In June, 2014, The Museum of Fine Arts, Boston reached an agreement with the National Commission of Museums and Monuments, Nigeria (NCMM), transferring to the Commission eight antiquities of Nigerian origin that were believed to have been the subject of illicit trafficking.
The MFA received the objects as part of the bequest of the late William E. Teel, who acquired all eight objects in good faith in the 1990s from dealers in the United States and Europe.
The antiquities include two Nok terracotta figures and a terracotta Ife head, archaeological materials that are known to be at high risk for theft and looting. The group also includes an ekpu, or ancestral figure dating to the 18th or 19th century, which was part of the collection of the Oron Museum, near Calabar, Nigeria, as late as the 1970s; and a bronze altar figure of about 1914, which was likely stolen from the Royal Palace in Benin City in 1976. Two terracotta heads produced in the Kingdom of Benin, and a group of Kalabari screen figures appear to have been illegally exported.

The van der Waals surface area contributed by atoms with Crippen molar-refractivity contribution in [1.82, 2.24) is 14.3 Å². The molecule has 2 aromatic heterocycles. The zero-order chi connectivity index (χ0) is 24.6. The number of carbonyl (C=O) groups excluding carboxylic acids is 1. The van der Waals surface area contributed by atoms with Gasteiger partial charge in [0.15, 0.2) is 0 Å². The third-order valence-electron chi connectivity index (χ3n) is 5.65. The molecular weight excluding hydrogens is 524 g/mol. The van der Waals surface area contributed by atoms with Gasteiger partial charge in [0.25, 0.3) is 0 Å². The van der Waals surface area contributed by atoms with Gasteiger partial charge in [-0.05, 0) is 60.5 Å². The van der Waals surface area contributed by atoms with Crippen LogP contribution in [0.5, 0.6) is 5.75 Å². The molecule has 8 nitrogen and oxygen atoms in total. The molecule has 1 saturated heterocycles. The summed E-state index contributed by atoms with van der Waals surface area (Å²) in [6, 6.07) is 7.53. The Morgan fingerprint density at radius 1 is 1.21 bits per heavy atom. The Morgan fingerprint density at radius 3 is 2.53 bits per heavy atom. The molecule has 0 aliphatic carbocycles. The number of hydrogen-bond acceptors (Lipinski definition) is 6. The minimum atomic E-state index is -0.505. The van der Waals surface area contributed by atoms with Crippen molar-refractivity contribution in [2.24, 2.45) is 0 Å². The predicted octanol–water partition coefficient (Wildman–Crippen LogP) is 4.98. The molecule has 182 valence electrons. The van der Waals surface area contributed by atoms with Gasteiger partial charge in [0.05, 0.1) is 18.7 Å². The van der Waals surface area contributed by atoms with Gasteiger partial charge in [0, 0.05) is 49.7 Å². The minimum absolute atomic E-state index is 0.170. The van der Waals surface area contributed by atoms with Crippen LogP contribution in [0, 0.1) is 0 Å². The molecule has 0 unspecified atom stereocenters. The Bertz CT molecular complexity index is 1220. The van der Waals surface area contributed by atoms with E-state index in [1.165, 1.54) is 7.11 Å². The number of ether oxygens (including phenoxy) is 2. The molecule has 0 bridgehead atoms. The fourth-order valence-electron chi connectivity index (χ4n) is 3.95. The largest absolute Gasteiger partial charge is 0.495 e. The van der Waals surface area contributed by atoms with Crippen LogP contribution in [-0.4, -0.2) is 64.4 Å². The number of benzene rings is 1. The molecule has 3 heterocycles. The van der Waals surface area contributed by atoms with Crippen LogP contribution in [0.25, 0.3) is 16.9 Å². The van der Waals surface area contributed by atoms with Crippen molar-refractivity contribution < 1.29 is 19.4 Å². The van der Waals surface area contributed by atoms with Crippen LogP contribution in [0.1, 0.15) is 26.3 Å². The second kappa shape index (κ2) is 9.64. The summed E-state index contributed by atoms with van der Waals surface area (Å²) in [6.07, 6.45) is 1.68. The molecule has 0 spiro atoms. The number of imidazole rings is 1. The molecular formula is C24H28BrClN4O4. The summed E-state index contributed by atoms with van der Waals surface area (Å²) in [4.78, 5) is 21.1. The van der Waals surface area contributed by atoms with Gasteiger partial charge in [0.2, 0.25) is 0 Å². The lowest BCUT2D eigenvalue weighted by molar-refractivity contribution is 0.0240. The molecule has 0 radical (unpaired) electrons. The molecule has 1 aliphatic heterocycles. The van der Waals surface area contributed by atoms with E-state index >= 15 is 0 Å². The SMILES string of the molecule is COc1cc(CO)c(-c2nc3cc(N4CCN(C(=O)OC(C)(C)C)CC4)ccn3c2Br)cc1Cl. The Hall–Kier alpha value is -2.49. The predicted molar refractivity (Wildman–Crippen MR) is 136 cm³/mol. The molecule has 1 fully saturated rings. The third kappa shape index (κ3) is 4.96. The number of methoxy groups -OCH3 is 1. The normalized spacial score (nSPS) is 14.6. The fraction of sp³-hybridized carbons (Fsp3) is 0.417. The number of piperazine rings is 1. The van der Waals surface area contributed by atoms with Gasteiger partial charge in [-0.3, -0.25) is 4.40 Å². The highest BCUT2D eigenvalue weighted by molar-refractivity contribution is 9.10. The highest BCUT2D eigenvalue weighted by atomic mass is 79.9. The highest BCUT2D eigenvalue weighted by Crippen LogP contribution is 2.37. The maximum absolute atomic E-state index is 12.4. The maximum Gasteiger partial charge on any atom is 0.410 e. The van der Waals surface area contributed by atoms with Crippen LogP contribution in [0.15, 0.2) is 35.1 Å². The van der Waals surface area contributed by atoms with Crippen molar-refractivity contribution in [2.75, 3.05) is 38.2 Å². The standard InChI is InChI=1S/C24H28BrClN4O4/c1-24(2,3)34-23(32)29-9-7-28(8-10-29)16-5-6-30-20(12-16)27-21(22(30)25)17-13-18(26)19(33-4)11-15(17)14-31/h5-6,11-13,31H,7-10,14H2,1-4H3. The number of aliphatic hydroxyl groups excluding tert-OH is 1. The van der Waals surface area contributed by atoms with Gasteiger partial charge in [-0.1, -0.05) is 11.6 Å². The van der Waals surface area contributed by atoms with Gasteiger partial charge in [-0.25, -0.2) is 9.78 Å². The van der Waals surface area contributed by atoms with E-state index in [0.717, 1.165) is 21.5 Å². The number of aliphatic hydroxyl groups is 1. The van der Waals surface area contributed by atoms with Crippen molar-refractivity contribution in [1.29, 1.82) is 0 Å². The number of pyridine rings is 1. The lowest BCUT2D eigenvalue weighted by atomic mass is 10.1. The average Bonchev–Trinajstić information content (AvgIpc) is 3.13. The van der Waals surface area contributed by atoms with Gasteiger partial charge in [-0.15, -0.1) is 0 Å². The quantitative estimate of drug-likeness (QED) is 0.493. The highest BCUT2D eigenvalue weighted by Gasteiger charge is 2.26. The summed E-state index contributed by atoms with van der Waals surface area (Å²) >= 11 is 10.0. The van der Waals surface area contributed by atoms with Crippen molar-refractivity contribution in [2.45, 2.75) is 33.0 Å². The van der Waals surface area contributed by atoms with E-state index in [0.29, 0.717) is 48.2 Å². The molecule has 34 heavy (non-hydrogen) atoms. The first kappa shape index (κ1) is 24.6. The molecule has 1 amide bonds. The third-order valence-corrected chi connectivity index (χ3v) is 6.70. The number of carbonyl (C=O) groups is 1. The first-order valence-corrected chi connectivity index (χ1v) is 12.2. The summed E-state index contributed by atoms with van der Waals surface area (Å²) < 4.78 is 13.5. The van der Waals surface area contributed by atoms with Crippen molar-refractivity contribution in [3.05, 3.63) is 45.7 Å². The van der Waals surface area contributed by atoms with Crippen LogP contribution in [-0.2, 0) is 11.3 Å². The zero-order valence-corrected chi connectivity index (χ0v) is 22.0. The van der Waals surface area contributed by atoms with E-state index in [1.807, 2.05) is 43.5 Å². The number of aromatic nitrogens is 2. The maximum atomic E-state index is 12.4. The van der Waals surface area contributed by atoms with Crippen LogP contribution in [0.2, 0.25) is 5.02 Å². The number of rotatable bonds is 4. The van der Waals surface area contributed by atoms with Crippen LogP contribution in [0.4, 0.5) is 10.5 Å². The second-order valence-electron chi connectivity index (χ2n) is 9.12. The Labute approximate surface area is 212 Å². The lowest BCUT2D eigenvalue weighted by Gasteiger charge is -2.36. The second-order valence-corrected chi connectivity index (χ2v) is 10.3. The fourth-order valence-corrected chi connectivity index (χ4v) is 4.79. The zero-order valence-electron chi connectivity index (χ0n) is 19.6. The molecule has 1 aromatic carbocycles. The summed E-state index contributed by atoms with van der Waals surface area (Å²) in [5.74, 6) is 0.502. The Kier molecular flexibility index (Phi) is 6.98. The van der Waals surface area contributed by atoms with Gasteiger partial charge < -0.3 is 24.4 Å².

The Museum began the process of researching the provenance of the objects after receiving notification of the bequest. Recognizing that these eight objects were probably illegally removed from Nigeria in recent years, and that their export would have been regulated by Nigeria’s National Commission for Museums and Monuments Act (chapter 242) of 1990, the MFA contacted the NCMM to seek its authorization before proceeding with their acquisition. The NCMM swiftly responded that the export of these objects had not been approved; and, indeed, that several documents which purportedly authorized their sale and export were inauthentic. Upon receipt of this information, the MFA began to arrange for the return of the objects to Nigeria.